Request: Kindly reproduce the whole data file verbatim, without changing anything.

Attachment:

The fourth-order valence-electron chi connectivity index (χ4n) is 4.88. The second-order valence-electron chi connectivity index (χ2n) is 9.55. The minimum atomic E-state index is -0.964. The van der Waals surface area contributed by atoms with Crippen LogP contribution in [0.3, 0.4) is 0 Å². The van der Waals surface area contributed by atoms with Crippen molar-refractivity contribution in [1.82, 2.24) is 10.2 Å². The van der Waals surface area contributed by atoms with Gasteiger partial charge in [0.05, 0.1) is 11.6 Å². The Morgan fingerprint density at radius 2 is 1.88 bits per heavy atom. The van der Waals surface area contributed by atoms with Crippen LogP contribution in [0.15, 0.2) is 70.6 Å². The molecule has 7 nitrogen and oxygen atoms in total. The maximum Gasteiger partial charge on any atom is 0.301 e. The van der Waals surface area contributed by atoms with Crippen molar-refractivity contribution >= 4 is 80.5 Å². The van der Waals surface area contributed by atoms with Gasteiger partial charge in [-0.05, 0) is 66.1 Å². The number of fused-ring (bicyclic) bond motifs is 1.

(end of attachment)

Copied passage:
The fourth-order valence-electron chi connectivity index (χ4n) is 4.88. The second-order valence-electron chi connectivity index (χ2n) is 9.55. The minimum atomic E-state index is -0.964. The van der Waals surface area contributed by atoms with Crippen LogP contribution in [0.3, 0.4) is 0 Å². The van der Waals surface area contributed by atoms with Crippen molar-refractivity contribution in [1.82, 2.24) is 10.2 Å². The van der Waals surface area contributed by atoms with Gasteiger partial charge in [0.05, 0.1) is 11.6 Å². The Morgan fingerprint density at radius 2 is 1.88 bits per heavy atom. The van der Waals surface area contributed by atoms with Crippen LogP contribution in [0.15, 0.2) is 70.6 Å². The molecule has 7 nitrogen and oxygen atoms in total. The maximum Gasteiger partial charge on any atom is 0.301 e. The van der Waals surface area contributed by atoms with Crippen molar-refractivity contribution >= 4 is 80.5 Å². The van der Waals surface area contributed by atoms with Gasteiger partial charge in [-0.05, 0) is 66.1 Å². The number of fused-ring (bicyclic) bond motifs is 1.